Talimogene laherparepvec (T-VEC) for the treatment of advanced melanoma

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Date: July 2015
From: Immunotherapy(Vol. 7, Issue 6)
Publisher: Future Medicine Ltd.
Document Type: Drug overview; Report
Length: 5,787 words
Lexile Measure: 1630L

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Author(s): Douglas B Johnson [*] aff1 , Igor Puzanov aff1 , Mark C Kelley aff2


GM-CSF; HSV; immune therapy; injectable; melanoma; oncolytic; talimogene laherperepvec; T-VEC

Melanoma is an aggressive cutaneous malignancy that is responsible for [greater than]9000 deaths in the USA annually [1 ]. The prognosis for advanced melanoma has traditionally been quite poor with a median overall survival of 6-9 months [2 ]. Local or regional disease may be cured with surgical treatment in many patients, but relapse is common in patients with high risk disease. Five-year survival rates vary widely by American Joint Committee on Cancer (AJCC) stage, ranging from [greater than]95% for stage IA ([less than]1-mm thickness) to [less than]30% for stage IIIc (spread to 4+ lymph nodes or both nodal and in-transit metastasis) [3 ]. Talimogene Laherperepvec (T-VEC), an engineered oncolytic herpes simplex type 1 virus, is directly injected into melanoma tumors with regional or cutaneous metastatic spread, and is reviewed in detail in this manuscript. First, however, we will discuss factors that influence T-VEC use in the context of other melanoma therapeutics.

Two clinical presentations relatively unique to melanoma directly influence the use of injectable immune therapies such as T-VEC. First, in-transit metastases occur when melanoma cells spread to the dermal lymphatics and present as cutaneous or subcutaneous lesions, generally between a primary tumor and its regional lymphatic basin [4 ]. While this represents only regional disease, lesions can be quite numerous, making surgical resection difficult. Second, melanoma metastases have tropism for the skin, and may metastasize only to subcutaneous or cutaneous sites. In these cases, metastatic spread may range from a single site of disease to multifocal, disseminated skin and soft tissue involvement. In both of these clinical scenarios, all melanoma lesions are directly visible or accessible, but surgical therapy may not be optimal due to the extent of disease and high risk of relapse. Understanding how to treat these patients has been a major research focus and is particularly relevant for T-VEC therapy.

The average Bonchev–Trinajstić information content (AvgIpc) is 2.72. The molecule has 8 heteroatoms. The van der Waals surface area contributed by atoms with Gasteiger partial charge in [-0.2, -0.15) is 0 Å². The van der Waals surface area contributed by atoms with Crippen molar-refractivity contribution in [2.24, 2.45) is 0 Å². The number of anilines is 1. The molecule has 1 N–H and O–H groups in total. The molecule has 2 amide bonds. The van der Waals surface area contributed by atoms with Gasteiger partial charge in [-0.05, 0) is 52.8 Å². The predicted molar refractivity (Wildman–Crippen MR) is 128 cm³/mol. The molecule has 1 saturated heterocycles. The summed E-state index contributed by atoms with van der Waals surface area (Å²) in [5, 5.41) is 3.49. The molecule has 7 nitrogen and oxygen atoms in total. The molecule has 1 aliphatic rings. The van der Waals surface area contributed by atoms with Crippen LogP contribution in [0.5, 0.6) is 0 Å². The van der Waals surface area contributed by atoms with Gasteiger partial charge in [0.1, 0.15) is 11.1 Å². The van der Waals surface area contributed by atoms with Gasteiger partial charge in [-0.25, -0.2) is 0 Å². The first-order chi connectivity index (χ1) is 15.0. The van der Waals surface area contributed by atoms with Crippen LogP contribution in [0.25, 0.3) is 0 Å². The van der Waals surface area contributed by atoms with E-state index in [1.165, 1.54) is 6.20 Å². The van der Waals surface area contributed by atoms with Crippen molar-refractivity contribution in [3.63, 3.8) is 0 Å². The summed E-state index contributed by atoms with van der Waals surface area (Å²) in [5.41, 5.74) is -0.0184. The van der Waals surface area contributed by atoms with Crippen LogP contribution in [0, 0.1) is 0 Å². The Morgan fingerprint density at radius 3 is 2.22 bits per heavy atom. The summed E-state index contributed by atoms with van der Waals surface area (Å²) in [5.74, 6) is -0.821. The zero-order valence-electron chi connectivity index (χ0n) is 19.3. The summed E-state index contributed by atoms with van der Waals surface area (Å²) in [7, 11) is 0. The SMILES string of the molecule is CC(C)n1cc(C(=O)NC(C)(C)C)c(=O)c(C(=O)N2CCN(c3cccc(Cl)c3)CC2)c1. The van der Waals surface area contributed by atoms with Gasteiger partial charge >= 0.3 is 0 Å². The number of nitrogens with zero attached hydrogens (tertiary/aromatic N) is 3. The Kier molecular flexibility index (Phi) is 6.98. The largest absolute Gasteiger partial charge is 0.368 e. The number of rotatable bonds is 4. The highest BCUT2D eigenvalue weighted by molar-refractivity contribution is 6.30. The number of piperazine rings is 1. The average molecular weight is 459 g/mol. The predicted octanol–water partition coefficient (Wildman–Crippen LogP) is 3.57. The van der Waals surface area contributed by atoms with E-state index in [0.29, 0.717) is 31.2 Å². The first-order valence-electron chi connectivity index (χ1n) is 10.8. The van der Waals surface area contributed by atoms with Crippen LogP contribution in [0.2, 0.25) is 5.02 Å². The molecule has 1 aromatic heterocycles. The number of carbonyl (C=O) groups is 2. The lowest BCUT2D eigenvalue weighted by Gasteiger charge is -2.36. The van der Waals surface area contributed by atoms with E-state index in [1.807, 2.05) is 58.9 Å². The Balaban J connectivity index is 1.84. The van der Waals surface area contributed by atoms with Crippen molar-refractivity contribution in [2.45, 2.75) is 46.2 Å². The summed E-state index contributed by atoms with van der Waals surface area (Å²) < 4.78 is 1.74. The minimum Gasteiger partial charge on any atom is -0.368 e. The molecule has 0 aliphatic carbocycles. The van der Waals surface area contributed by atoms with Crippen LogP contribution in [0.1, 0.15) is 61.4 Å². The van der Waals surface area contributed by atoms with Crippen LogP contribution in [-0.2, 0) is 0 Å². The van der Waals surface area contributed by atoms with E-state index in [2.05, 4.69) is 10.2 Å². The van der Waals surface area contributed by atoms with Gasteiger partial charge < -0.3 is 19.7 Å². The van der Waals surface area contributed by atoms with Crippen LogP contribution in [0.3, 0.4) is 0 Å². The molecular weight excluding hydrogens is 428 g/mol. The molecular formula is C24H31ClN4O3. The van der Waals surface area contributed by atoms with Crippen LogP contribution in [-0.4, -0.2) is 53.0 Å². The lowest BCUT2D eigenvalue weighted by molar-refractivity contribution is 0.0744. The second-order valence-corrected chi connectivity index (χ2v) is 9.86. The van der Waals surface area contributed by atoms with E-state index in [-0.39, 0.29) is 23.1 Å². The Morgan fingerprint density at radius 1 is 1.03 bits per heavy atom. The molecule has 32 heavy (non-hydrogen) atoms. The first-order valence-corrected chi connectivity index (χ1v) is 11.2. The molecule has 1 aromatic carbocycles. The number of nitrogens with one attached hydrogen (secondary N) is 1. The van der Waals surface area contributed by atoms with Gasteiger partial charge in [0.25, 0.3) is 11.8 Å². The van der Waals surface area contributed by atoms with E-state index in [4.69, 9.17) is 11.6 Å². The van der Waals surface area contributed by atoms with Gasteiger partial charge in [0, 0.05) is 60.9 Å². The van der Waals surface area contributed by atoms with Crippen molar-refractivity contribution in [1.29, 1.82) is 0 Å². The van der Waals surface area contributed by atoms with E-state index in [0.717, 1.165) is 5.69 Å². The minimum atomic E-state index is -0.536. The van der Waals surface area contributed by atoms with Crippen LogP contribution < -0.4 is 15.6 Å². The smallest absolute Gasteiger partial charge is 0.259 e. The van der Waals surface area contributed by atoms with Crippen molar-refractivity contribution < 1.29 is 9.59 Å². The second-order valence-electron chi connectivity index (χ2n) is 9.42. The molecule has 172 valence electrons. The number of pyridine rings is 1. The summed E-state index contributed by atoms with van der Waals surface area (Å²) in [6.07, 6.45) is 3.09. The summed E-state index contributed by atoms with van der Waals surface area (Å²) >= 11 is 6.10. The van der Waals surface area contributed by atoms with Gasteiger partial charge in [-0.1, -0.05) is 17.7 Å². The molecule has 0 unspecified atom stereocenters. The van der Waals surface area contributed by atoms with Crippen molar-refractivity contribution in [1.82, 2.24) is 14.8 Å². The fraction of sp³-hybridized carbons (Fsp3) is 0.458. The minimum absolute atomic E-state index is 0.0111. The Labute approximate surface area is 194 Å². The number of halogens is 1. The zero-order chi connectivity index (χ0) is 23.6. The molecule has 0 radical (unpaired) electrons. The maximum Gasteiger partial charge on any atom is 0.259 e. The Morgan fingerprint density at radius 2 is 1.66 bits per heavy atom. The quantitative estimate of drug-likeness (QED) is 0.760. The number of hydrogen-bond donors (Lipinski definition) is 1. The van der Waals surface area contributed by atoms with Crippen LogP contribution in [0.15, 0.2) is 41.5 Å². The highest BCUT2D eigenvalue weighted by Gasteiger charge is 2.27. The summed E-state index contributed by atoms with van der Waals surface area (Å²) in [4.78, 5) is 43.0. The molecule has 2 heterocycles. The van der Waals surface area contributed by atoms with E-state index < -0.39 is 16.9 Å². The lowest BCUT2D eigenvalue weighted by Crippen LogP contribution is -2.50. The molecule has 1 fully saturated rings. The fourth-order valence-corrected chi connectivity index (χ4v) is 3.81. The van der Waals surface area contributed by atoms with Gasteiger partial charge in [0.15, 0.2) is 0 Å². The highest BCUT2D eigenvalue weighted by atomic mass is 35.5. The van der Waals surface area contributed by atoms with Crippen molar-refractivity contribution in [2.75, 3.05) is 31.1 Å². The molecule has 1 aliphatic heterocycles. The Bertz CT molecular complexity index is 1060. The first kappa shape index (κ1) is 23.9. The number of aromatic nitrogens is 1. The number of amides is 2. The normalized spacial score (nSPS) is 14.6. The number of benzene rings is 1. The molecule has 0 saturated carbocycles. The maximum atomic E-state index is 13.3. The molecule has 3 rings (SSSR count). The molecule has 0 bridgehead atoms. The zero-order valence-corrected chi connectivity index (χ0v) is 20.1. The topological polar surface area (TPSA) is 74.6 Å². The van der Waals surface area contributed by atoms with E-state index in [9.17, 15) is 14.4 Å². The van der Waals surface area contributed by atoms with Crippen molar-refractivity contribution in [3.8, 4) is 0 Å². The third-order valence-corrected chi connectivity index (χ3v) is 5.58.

Overview of regional & systemic melanoma therapies

Many patients with in-transit disease have disease confined to a single limb, which is amenable to regional therapy. This may consist of either isolated limb perfusion (ILP) or isolated limb infusion (ILI). Both techniques involve the administration of high-dose chemotherapy (typically, single agent melphalan) to the isolated vascular system of the limb with hyperthermia. The vascular system is isolated by surgical cannulation (ILP), or percutaneous catheterization and tourniquet (ILI). Overall response rates of up to 79% for ILP and 84% for ILI have been reported [5,6 ]. Complete response rates are reported to be as high as 54% for ILP and 38% for ILI, many of which are durable. Unfortunately, many patients fail to respond or have disease outside the perfusion field that is not amenable to therapy. The morbidity of these interventions is also significant, with major complication rates of up to 20% and amputation rates of up to 3% reported in some historical series [5,6 ].

Other therapies have been proposed for...

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Gale Document Number: GALE|A422428326